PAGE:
Before and After of Chapter 7 - What Happens and What Your Debt Will Look Like When You're Done Skip to main content
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Before and After Chapter 7 - What Happens and What Your Debt Will Look Like When You're Done

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Chapter 7 before and after

What your debt will look like after Chapter 7 bankruptcy

If you've got more debt than you can manage and the situation doesn't look to improve anytime soon, filing bankruptcy may be a wise decision. If you're being hassled by debt collectors and the stress of being in over your head financially is tearing you apart, this can be the perfect solution to get immediate peace of mind and get back on the road to financial freedom and responsibility. Of the two most-used forms of consumer bankruptcy – chapter 7 and chapter 13 – the former will get you out of debt faster, get rid of more of your debts and can be accomplished quickly.

Even if you're earning a good income, you may still qualify for chapter 7 if you have an overwhelming amount of debt that you can't service. And if you're a modest earner with a ton of debt, you should easily qualify. But you may be wondering exactly what bankruptcy can do for you and what your finances will look like before and after you file. Today we'll show you a couple of scenarios so you'll know what to expect.

Scenario 1 – Renter with student loans, credit card debt, medical bills and a car loan

Here's the debt profile prior to filing chapter 7:

Credit card debt: $15,000

Student loans: $32,000

Medical bills: $42,000

Furniture loan: $3,200

Car loan: $3,600 balance

After your chapter 7 discharge, this is what you'll be left owing:

Credit card debt: $0

Student loans: $32,000

Medical bills: $0

Furniture loan: $0

Car loan: up to you

Thoughts on your car loan: If you want to keep your car after your chapter 7, you can. As long as you are current on payments, your lender should allow you to keep your car. But if you owe far more than it's worth and you can make do without a car, borrow one or make other arrangements, you may want to surrender it. You won't be able to get a car loan with a reasonable interest rate for a couple of years after you file, so think carefully about whether you want to keep your car or not.

Thoughts on your student loans: If your student loan payments are high and are contributing to your financial problems, consider filing for Income Based Repayment. This will lower the amount of your monthly payments and after 25 years of regular payment, your remaining balance will be forgiven. Currently, forgiven balances are taxable, but this may change at some point. If your student loans are crushing you, this is definitely something to consider.

Scenario 2 – Homeowner with a second mortgage, credit card debt, medical bills and a car loan

Here's the debt profile prior to filing chapter 7:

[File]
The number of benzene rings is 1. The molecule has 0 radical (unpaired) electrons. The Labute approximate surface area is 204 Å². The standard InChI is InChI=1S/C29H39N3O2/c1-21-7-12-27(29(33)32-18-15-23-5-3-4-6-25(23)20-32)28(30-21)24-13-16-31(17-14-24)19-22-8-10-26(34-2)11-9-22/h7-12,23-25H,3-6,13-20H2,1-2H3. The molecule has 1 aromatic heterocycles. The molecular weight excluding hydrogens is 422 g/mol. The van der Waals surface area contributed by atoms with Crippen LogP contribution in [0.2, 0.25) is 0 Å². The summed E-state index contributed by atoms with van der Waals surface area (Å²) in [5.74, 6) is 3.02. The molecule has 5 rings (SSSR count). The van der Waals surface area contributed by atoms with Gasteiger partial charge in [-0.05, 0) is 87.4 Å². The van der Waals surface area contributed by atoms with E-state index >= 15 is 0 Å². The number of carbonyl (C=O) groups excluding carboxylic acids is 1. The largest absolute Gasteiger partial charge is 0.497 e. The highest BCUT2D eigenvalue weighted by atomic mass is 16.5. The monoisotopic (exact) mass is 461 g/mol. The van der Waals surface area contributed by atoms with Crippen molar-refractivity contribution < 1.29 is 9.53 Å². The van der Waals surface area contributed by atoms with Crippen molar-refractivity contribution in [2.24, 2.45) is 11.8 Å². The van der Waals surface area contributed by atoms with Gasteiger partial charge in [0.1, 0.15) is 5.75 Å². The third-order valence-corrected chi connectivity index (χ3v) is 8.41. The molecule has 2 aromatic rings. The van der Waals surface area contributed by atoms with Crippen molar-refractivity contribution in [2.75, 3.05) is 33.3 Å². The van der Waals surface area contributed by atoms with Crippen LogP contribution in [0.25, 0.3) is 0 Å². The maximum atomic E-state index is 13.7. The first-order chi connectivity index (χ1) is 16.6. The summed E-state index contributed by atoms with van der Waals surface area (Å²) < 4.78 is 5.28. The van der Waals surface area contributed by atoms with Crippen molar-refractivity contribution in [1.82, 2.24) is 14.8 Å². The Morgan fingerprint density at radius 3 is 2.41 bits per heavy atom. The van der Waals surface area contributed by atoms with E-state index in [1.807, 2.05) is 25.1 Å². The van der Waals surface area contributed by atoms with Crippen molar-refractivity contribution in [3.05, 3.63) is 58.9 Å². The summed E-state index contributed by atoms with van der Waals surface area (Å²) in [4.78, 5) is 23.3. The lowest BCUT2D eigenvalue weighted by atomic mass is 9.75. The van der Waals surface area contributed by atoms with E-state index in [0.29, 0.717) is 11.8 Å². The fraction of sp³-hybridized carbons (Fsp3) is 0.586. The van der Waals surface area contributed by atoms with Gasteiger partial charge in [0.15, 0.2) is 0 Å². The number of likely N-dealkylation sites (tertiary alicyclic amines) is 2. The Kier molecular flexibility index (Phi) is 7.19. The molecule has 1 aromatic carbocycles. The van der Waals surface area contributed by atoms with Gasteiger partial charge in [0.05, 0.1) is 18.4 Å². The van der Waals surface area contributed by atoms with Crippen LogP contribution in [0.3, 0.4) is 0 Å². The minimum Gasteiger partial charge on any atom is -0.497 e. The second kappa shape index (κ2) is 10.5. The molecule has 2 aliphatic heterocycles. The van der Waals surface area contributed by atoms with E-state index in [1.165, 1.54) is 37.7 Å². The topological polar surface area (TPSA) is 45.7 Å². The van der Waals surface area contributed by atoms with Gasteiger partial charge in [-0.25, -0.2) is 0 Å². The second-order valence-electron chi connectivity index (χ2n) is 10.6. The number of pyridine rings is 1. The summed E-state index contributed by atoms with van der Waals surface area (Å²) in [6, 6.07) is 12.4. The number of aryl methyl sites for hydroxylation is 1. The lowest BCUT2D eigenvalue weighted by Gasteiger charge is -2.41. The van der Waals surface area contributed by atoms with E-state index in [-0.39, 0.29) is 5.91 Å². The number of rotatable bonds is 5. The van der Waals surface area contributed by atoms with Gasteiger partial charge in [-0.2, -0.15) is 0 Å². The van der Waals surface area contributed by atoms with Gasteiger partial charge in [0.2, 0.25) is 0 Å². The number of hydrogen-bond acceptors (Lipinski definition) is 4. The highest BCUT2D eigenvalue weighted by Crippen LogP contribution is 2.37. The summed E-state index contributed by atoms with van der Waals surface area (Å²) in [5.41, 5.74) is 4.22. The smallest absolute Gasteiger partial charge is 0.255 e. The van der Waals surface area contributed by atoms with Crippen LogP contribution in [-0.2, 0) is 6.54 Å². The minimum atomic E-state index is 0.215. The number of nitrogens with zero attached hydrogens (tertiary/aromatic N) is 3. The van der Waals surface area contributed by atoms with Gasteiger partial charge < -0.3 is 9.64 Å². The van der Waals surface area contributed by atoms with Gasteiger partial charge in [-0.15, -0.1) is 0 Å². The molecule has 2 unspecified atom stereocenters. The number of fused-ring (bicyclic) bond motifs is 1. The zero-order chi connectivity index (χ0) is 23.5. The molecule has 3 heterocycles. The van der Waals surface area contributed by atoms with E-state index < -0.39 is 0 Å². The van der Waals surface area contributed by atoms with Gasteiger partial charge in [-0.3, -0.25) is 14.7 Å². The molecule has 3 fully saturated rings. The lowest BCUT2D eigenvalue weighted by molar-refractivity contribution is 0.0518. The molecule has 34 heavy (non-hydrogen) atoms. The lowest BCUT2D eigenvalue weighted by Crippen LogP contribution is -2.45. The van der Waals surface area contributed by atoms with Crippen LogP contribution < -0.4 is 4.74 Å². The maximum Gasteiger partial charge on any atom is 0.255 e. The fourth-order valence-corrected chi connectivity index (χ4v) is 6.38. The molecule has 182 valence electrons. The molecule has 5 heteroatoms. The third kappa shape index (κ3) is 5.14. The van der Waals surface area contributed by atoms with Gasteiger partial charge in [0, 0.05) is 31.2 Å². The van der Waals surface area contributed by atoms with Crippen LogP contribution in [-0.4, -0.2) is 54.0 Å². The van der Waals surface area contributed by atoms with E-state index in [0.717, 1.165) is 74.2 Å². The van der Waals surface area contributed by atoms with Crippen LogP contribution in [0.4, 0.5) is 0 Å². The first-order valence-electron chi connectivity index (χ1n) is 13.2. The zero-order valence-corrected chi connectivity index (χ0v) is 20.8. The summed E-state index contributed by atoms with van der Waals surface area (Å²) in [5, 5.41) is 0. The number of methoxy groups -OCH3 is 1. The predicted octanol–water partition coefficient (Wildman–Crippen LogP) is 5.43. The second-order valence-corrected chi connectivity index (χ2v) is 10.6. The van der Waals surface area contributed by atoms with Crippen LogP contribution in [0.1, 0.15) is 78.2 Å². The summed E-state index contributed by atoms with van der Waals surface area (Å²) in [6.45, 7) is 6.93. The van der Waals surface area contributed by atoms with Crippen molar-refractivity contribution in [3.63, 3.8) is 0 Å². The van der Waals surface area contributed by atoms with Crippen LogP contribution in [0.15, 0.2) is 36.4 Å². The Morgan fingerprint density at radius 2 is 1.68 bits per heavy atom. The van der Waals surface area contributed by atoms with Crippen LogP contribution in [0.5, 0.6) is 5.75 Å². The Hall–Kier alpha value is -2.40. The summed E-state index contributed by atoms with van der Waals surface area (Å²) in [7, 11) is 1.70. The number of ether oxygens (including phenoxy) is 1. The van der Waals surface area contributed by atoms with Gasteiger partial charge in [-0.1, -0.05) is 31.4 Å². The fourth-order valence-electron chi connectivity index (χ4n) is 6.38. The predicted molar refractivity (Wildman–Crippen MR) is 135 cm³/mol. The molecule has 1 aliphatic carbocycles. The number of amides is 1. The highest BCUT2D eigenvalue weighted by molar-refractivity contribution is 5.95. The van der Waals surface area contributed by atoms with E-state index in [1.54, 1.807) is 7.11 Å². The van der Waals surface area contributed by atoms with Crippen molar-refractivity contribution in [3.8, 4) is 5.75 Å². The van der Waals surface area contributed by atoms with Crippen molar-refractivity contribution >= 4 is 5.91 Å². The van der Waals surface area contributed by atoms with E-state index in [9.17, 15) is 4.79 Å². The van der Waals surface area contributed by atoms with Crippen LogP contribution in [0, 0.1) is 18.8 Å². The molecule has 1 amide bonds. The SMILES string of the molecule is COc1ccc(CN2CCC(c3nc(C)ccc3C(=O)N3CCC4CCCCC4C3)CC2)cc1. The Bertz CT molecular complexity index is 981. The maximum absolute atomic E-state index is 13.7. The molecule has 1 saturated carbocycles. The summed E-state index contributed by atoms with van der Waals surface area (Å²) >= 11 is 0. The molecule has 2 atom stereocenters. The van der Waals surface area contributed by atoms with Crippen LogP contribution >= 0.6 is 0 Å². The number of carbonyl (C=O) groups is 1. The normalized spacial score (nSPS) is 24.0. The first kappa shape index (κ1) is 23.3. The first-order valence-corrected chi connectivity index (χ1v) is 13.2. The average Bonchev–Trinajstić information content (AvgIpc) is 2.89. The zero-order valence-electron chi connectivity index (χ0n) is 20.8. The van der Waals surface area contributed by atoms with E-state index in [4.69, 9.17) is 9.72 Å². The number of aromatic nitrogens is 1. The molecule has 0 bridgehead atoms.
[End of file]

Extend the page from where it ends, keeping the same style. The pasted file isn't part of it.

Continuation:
Mortgage: $80,000 balance and $0 equity

Second mortgage: $35,000

Credit card debt: $20,000

Medical bills: $18,000

Car loan: $7,000 balance

After your chapter 7 discharge, this is what you'll be left owing:

Mortgage: $80,000

Second mortgage: $35,000 (maybe)

Credit card debt: $0

Medical bills: $0

Car loan: up to you

Thoughts on your car loan: These notes ditto those above. If you are behind on your car payments and teetering on the brink of repossession, your lender may not allow you to keep your car. Also, if you owe far more than it's worth, you may want to give it up and carpool or take the bus for a few months while you save up for a used car. Chapter 7 is your chance to get loose of any debt that's plaguing you, so if your car loan has too-high interest, or the car has very high mileage or mechanical problems, this may be the perfect chance to cut it loose and opt for a cheaper used vehicle for now.

Thoughts on your mortgage: Some districts may allow you to strip off a second mortgage in a chapter 7 filing if there is no equity to support the loan. In North Carolina, this is not currently the case. As with your car loan, if your mortgage (or second) is extremely unfavorable and has a high interest rate, the home has no equity or even negative equity and also needs serious repairs to make it sellable or liveable, you may want to relinquish the house and the associated debt and be a renter for awhile. With a second mortgage this high, this is a likely scenario for relinquishing your home even if you are current on your notes, depending on how much the home is likely to be worth once the market rebounds, the age of the home and its overall condition.

To find out more about how your unique circumstance and debt profile will be affected by a Chapter 7, contact the law offices of John T Orcutt for a free consultation on filing a North Carolina bankruptcy to give yourself a financial fresh start.

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